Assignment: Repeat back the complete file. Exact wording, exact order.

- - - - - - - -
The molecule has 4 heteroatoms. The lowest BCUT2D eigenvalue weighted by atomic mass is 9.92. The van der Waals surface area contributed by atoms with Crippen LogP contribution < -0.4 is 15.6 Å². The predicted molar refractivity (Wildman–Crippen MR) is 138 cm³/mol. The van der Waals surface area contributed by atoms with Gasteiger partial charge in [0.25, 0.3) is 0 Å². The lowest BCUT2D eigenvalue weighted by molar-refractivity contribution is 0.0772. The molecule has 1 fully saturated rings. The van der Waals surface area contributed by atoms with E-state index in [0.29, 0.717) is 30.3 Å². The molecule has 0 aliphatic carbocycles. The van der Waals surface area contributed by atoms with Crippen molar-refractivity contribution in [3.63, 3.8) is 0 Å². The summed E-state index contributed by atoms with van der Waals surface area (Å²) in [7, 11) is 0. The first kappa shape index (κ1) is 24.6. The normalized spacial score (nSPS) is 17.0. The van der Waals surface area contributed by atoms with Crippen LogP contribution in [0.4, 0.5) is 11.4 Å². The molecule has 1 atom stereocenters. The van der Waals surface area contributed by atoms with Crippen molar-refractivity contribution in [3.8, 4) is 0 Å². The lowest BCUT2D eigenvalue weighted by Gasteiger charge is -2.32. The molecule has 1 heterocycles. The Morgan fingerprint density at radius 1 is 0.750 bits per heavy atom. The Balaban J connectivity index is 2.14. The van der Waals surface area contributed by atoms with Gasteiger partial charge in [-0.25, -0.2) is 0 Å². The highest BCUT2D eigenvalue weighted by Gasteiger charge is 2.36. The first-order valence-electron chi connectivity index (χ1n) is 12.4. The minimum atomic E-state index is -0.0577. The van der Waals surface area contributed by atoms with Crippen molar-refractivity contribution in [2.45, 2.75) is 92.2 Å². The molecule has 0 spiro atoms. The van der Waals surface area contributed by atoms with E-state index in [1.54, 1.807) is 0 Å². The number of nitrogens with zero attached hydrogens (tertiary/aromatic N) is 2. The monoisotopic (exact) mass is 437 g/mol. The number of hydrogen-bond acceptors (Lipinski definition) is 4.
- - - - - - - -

The molecule has 4 heteroatoms. The lowest BCUT2D eigenvalue weighted by atomic mass is 9.92. The van der Waals surface area contributed by atoms with Crippen LogP contribution < -0.4 is 15.6 Å². The predicted molar refractivity (Wildman–Crippen MR) is 138 cm³/mol. The van der Waals surface area contributed by atoms with Gasteiger partial charge in [0.25, 0.3) is 0 Å². The lowest BCUT2D eigenvalue weighted by molar-refractivity contribution is 0.0772. The molecule has 1 fully saturated rings. The van der Waals surface area contributed by atoms with E-state index in [0.29, 0.717) is 30.3 Å². The molecule has 0 aliphatic carbocycles. The van der Waals surface area contributed by atoms with Crippen molar-refractivity contribution in [3.63, 3.8) is 0 Å². The summed E-state index contributed by atoms with van der Waals surface area (Å²) in [7, 11) is 0. The first kappa shape index (κ1) is 24.6. The normalized spacial score (nSPS) is 17.0. The van der Waals surface area contributed by atoms with Crippen LogP contribution in [0.4, 0.5) is 11.4 Å². The molecule has 1 atom stereocenters. The van der Waals surface area contributed by atoms with Crippen molar-refractivity contribution in [3.8, 4) is 0 Å². The lowest BCUT2D eigenvalue weighted by Gasteiger charge is -2.32. The molecule has 1 heterocycles. The Morgan fingerprint density at radius 1 is 0.750 bits per heavy atom. The Balaban J connectivity index is 2.14. The van der Waals surface area contributed by atoms with Gasteiger partial charge in [-0.25, -0.2) is 0 Å². The highest BCUT2D eigenvalue weighted by Gasteiger charge is 2.36. The first-order valence-electron chi connectivity index (χ1n) is 12.4. The minimum atomic E-state index is -0.0577. The van der Waals surface area contributed by atoms with Crippen molar-refractivity contribution in [2.45, 2.75) is 92.2 Å². The molecule has 0 spiro atoms. The van der Waals surface area contributed by atoms with E-state index in [1.54, 1.807) is 0 Å². The number of nitrogens with zero attached hydrogens (tertiary/aromatic N) is 2. The monoisotopic (exact) mass is 437 g/mol. The number of hydrogen-bond acceptors (Lipinski definition) is 4.